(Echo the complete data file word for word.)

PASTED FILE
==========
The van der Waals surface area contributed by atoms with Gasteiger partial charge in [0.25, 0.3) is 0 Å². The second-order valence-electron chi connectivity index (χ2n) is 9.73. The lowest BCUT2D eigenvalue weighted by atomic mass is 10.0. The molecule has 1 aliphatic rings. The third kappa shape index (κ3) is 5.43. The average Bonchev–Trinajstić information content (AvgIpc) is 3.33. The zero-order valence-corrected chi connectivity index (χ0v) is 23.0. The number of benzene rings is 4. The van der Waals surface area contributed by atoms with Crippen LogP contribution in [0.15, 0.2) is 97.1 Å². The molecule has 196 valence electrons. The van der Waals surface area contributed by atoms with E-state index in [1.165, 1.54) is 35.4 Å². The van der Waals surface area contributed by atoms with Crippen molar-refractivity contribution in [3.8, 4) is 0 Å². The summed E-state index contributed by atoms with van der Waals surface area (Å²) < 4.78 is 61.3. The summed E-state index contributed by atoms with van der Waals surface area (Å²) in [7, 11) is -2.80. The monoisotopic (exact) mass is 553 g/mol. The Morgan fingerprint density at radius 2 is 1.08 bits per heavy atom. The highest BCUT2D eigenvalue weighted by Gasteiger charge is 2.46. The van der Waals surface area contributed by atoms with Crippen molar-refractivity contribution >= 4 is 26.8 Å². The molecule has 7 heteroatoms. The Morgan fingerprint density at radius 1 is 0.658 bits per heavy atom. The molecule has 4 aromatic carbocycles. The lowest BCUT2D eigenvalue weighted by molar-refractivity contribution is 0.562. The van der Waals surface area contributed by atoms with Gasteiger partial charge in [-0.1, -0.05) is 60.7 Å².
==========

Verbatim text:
The van der Waals surface area contributed by atoms with Gasteiger partial charge in [0.25, 0.3) is 0 Å². The second-order valence-electron chi connectivity index (χ2n) is 9.73. The lowest BCUT2D eigenvalue weighted by atomic mass is 10.0. The molecule has 1 aliphatic rings. The third kappa shape index (κ3) is 5.43. The average Bonchev–Trinajstić information content (AvgIpc) is 3.33. The zero-order valence-corrected chi connectivity index (χ0v) is 23.0. The number of benzene rings is 4. The van der Waals surface area contributed by atoms with Crippen LogP contribution in [0.15, 0.2) is 97.1 Å². The molecule has 196 valence electrons. The van der Waals surface area contributed by atoms with E-state index in [1.165, 1.54) is 35.4 Å². The van der Waals surface area contributed by atoms with Crippen molar-refractivity contribution in [3.8, 4) is 0 Å². The summed E-state index contributed by atoms with van der Waals surface area (Å²) < 4.78 is 61.3. The summed E-state index contributed by atoms with van der Waals surface area (Å²) in [7, 11) is -2.80. The monoisotopic (exact) mass is 553 g/mol. The Morgan fingerprint density at radius 2 is 1.08 bits per heavy atom. The highest BCUT2D eigenvalue weighted by Gasteiger charge is 2.46. The van der Waals surface area contributed by atoms with Crippen molar-refractivity contribution >= 4 is 26.8 Å². The molecule has 7 heteroatoms. The Morgan fingerprint density at radius 1 is 0.658 bits per heavy atom. The molecule has 4 aromatic carbocycles. The lowest BCUT2D eigenvalue weighted by molar-refractivity contribution is 0.562. The van der Waals surface area contributed by atoms with Gasteiger partial charge in [-0.1, -0.05) is 60.7 Å².